Chief Baird, whose ancestral name is Kwuntiltunaat, was the first non-MLA woman to address the provincial legislature in 2007, and she continues to be an inspiration for young women, strongly supporting their professional and leadership development.
She was the first representative of a First Nation on the Metro Vancouver board of directors and the Mayors’ Council on Transportation. She currently serves on the BC Hydro board, the UBC President’s Advisory Committee on Aboriginal Affairs, the Chief Joe Mathias Scholarship Foundation, the Minister’s Advisory Council on Aboriginal Women, and the board of the TFN Economic Development Corporation, among others.
She has earned numerous honours including the National Aboriginal Women in Leadership Distinction Award, Canada’s Top 40 Under 40 Award, Vancouver Magazine’s Power 50 Award and Canada’s Most Powerful Women Top 100 Award.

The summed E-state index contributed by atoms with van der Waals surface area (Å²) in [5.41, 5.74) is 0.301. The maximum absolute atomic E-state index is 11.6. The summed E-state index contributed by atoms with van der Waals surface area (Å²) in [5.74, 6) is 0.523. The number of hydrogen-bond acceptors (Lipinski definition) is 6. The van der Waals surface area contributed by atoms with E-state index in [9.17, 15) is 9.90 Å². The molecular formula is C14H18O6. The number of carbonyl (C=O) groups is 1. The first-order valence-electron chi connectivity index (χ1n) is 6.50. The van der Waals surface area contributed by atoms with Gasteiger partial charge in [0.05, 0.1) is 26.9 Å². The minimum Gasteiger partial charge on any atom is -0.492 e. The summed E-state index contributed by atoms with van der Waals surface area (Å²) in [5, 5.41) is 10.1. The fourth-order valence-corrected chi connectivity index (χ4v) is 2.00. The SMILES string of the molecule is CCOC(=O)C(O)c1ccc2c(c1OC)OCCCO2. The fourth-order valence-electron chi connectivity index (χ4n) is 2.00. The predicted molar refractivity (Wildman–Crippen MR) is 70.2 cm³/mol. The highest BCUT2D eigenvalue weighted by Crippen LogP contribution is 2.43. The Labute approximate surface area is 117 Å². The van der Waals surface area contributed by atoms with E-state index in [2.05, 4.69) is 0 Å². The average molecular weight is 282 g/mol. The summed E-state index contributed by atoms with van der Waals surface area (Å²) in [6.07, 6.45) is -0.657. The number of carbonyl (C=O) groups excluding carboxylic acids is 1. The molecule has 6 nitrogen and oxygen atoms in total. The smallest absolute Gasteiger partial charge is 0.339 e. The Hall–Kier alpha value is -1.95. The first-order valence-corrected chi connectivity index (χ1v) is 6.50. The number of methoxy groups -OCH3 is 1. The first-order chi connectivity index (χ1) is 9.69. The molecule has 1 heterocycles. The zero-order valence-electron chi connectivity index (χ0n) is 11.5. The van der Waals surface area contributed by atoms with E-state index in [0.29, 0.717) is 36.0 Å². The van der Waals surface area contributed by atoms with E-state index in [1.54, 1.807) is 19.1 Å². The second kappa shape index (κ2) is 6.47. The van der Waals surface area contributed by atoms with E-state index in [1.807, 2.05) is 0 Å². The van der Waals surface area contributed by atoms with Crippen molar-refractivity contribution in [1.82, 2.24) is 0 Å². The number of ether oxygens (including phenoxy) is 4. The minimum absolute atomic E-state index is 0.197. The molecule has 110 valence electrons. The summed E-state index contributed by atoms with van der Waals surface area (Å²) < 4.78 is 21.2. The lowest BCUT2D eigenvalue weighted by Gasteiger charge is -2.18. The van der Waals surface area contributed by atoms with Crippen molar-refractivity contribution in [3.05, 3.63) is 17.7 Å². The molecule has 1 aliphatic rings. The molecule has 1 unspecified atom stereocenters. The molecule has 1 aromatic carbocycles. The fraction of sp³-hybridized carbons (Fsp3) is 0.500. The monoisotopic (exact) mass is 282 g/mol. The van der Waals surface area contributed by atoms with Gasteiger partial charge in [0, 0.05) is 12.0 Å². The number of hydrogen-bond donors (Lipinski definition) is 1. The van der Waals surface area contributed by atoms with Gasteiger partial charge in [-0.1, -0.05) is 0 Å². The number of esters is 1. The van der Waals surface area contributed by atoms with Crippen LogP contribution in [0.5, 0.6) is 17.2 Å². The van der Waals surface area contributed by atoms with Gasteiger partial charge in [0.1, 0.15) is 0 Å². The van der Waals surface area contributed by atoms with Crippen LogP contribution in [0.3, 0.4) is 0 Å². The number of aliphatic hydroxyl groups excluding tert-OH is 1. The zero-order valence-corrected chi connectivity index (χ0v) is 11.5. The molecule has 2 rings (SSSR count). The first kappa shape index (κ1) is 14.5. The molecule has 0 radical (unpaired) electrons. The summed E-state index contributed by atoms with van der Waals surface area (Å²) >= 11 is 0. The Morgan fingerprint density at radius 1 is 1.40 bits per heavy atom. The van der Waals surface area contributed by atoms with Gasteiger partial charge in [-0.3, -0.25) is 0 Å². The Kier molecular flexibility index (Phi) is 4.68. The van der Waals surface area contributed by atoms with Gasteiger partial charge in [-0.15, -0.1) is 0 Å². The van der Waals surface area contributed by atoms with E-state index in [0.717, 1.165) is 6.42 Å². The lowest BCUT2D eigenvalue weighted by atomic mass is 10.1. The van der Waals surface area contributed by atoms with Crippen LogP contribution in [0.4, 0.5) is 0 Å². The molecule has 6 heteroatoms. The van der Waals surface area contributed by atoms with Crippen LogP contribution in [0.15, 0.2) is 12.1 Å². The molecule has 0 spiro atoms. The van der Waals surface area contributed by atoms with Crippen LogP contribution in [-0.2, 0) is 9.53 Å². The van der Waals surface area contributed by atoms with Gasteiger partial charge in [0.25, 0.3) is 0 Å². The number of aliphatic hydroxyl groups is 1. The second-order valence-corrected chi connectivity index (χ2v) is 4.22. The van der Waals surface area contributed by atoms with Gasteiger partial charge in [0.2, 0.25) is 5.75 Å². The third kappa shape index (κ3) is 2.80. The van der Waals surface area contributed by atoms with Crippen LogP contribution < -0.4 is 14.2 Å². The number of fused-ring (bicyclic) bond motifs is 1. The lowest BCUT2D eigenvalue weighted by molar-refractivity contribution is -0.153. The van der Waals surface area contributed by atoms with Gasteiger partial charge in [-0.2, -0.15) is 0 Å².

As one observer of Aboriginal leaders noted recently, "Kim Baird is a visionary, a steely-eyed business person. She has changed the course of B.C. history by giving us a new perception of Aboriginal people. That is her most important legacy. She embodies the word 'success'."
Fall 2012 student speakers
STEVE CARDWELL, EdD, Education Leadership, is the Vancouver School District’s superintendent and CEO. He has served on many boards and committees since beginning as a high school science teacher in 1980.
His newly minted doctorate focuses on student engagement in urban secondary schools. A co-author of Science Probe 7 (1E), a textbook used throughout the province, Cardwell is a recipient of the B.C. Science Teachers’ Association’s Distinguished Service Award and SFU’s Faculty of Education Graduate Studies Fellowship.